Immigration reform rests on partnering DACA and security
Some members of the national press corps made much of a meeting at the White House eight days ago to discuss immigration legislation. President Donald Trump and lawmakers from both parties spent a substantial amount of time talking about the issue — with reporters present. Normally in such situations, they are ushered out of the room after a few minutes.
Indeed, Trump’s decision to include the press was unusual and praiseworthy. But those who believe much was accomplished during the meeting are deluded. Politicians simply don’t get down to the nitty-gritty while reporters are present.
Trump was exceedingly conciliatory during the meeting, however. He told both Democrat and Republican leaders they are “not that far away from comprehensive immigration reform.”
We’ll see. If discussion of a bill is held to the two basic, critical points, agreement should come easily. Those two points are:
• The Deferred Action for Childhood Arrivals program, involving hundreds of thousands of illegal immigrants brought here as children. Former President Barack Obama, acting unconstitutionally, suspended any enforcement action against them.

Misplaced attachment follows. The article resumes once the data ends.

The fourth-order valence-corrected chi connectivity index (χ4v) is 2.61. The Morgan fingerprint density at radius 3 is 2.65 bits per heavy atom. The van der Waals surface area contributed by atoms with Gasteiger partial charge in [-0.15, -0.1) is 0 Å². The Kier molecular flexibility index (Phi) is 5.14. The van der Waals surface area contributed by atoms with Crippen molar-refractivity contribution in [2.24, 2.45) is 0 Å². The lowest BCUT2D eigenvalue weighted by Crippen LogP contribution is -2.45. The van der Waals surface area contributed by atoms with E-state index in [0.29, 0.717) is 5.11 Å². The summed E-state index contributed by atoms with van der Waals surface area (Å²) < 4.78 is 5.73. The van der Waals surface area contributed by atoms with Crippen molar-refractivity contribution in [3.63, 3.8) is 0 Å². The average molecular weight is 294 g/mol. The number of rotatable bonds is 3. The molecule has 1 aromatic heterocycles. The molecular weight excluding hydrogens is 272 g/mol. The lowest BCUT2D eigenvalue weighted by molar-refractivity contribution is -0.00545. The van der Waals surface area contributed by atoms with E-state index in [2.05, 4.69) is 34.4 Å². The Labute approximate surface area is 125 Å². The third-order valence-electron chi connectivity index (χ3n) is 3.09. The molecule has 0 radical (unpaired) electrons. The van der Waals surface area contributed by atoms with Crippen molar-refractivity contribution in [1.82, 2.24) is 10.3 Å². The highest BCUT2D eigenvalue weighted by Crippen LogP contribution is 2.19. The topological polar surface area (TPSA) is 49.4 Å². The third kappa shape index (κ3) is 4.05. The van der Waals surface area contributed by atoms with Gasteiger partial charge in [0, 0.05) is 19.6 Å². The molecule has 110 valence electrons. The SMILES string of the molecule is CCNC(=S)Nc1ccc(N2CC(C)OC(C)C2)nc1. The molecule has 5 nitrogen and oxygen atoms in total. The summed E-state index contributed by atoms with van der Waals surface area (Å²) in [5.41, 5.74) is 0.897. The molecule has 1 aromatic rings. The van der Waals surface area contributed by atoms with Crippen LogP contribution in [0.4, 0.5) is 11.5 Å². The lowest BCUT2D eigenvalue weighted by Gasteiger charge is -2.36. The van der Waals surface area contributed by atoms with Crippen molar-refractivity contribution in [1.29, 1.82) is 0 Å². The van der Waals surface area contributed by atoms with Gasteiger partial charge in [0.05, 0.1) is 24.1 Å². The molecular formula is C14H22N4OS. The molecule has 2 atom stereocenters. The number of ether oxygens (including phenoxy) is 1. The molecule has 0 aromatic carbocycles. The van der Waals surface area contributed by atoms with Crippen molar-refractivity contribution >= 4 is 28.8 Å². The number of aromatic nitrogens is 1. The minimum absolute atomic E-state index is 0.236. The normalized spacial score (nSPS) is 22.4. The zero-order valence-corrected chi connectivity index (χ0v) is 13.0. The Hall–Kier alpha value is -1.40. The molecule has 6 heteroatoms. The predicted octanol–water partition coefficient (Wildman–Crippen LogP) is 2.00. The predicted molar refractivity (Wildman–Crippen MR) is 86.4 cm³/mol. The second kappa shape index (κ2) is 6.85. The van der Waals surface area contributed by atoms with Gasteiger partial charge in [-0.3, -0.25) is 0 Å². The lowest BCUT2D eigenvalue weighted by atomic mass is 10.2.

Clearly, Congress should approve a legal resolution to the matter. Many Americans, both conservatives and liberals, think the so-called “dreamers” ought to be allowed to stay in the United States.
• Comprehensive immigration reform, finally making our nation’s borders secure. That, too, has wide bipartisan support.
Both sides will have to give a little. Democrats should stop opposing Trump’s “border wall” plan. Republicans should say no to ultra-conservatives who want all illegal immigrants removed.
It sounds simple, and it should be just that. If Congress is unable to make it so, the blame clearly will fall on lawmakers, not Trump.
And we say that following a week of political talking points revolving about what vulgarity may or may not have been used in a closed meeting on an immigration meeting two days after the open discussion.
Our suspicion is that President Trump’s political opposition does not like it when he looks good. Our second suspicion is that most Americans care much more about the two tenets outlined above than rumored vulgarity in a closed meeting.